06/19/2015 10:11 EDT | Updated 06/19/2016 05:59 EDT

Patrick Brazeau Trial Resumes In Gatineau

GATINEAU, Que. - The primary witness in Patrick Brazeau's assault trial told the court Friday she feared for her life during an alleged fracas with the suspended senator two years ago.

But Brazeau's lawyer noted it was the first time she'd ever made the claim.

The female complainant, whose identity is protected by a publication ban, broke into tears on the stand, making the confession after she spent more than five days under cross examination by Brazeau's attorney.

"I was afraid I was going to die," the prosecution's main witness said through an interpreter at the trial, which is being conducted entirely in French.

Brazeau, who is being tried by judge alone for assault and sexual assault, has pleaded not guilty to charges that arose from the alleged incident in February 2013.

Gerard Larocque quickly noted that the woman had never told the court, nor police that she feared for her life during the confrontation. The woman acknowledged she had never revealed this in previous statements.

Larocque also asked her why she stayed in the house if she was so frightened, particularly since she also testified that Brazeau had been telling her leave during the incident.

As Larocque pressed the witness, she started to cry and grabbed a tissue to wipe her eyes. The woman, who has struggled to recall specifics from the incident during questioning, said she couldn't remember everything.

"I'm sorry I'm trying to get into details, but what I went through is very difficult," she said, standing a couple of metres from Brazeau.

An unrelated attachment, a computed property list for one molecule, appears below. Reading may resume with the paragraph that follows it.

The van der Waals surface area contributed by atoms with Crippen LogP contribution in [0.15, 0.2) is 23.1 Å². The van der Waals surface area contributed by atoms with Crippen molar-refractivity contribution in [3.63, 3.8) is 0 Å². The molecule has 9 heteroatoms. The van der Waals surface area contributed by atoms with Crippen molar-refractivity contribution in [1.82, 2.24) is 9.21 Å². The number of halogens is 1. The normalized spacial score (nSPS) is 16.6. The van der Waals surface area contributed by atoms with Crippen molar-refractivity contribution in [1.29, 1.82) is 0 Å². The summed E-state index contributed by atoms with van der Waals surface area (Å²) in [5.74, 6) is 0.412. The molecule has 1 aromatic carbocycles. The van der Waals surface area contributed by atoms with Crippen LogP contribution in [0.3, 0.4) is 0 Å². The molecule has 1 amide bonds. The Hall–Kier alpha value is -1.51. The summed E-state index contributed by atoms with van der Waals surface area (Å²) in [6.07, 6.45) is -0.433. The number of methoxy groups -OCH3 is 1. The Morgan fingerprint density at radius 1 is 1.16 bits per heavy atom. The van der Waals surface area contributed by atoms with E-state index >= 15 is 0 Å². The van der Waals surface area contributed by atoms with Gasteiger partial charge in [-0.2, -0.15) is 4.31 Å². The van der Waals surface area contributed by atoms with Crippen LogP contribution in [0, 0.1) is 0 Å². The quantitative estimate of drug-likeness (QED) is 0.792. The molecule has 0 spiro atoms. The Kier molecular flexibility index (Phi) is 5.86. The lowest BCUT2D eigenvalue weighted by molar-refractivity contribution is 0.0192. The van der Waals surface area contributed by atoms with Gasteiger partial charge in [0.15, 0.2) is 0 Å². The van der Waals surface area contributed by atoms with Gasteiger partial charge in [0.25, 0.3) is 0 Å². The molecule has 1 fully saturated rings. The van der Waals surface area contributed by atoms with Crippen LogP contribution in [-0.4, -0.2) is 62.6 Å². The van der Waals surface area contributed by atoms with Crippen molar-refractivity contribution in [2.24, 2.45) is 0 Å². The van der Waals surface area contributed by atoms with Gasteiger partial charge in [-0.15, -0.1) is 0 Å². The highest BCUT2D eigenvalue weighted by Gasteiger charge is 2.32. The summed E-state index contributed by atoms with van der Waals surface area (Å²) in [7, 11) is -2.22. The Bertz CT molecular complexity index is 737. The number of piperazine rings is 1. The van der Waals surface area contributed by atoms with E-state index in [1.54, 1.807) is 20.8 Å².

"It's difficult for me to be in front of my aggressor."

The complainant, who wrapped up her testimony Friday, has accused Brazeau of pushing her down stairs, choking her, smacking her head against a wall and a stair, spitting on her and sexually assaulting her.

Larocque has suggested she is an aggressive person prone to losing control.

Earlier in the trial, he alleged she was the instigator in the confrontation that led to Brazeau's arrest — alleging she smacked his client with her hand and a leopard-print bra.

Larocque has also accused the woman of striking Brazeau in February 2012. The woman has confirmed she and Brazeau met police following a 2012 incident, but has flatly denied hitting him.

The case, which began in March, returns to court June 30 when a video recording of Brazeau's police interrogation will be played for Quebec Justice Valmont Beaulieu.

Brazeau, who was expelled from the Conservative caucus shortly after his February 2013 arrest, is expected to testify in his own defence Sept. 15 and 16. Final arguments are set to take place Oct. 16.

On Friday, the court also heard testimony from two members of the Gatineau police force who responded to the woman's 911 calls shortly after 9 a.m., including the officer who arrested Brazeau.

Francis Carpentier said the woman met him at the door. He recalled that she was crying and trembling.

"The lady seemed to be in shock," he said.

Carpentier told the courtroom he caught a whiff of alcohol on Brazeau as he cuffed him and read him his rights on an assault charge.

"Mr. Brazeau was calm and quiet, he was collaborative," said Carpentier, who also described the moment later that morning when he informed the senator that a count of sexual assault had been added to his file.

"He put his head down, but he didn't say anything."

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